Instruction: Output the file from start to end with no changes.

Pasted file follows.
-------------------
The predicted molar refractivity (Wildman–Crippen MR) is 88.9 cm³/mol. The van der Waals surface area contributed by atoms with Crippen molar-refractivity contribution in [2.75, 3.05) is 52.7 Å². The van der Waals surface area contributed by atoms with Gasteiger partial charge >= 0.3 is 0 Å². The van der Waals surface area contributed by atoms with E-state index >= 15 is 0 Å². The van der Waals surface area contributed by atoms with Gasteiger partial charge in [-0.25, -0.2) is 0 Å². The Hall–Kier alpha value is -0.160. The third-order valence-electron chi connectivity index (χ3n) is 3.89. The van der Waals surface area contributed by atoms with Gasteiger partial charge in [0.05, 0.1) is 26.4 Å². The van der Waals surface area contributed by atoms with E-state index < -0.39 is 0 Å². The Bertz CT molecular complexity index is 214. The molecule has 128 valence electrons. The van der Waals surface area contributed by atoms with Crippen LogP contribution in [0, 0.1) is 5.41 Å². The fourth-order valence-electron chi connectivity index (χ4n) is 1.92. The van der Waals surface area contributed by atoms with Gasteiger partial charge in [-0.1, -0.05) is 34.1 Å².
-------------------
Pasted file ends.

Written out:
The predicted molar refractivity (Wildman–Crippen MR) is 88.9 cm³/mol. The van der Waals surface area contributed by atoms with Crippen molar-refractivity contribution in [2.75, 3.05) is 52.7 Å². The van der Waals surface area contributed by atoms with Gasteiger partial charge >= 0.3 is 0 Å². The van der Waals surface area contributed by atoms with E-state index >= 15 is 0 Å². The van der Waals surface area contributed by atoms with Gasteiger partial charge in [-0.25, -0.2) is 0 Å². The Hall–Kier alpha value is -0.160. The third-order valence-electron chi connectivity index (χ3n) is 3.89. The van der Waals surface area contributed by atoms with Gasteiger partial charge in [0.05, 0.1) is 26.4 Å². The van der Waals surface area contributed by atoms with E-state index < -0.39 is 0 Å². The Bertz CT molecular complexity index is 214. The molecule has 128 valence electrons. The van der Waals surface area contributed by atoms with Crippen LogP contribution in [0, 0.1) is 5.41 Å². The fourth-order valence-electron chi connectivity index (χ4n) is 1.92. The van der Waals surface area contributed by atoms with Gasteiger partial charge in [-0.1, -0.05) is 34.1 Å².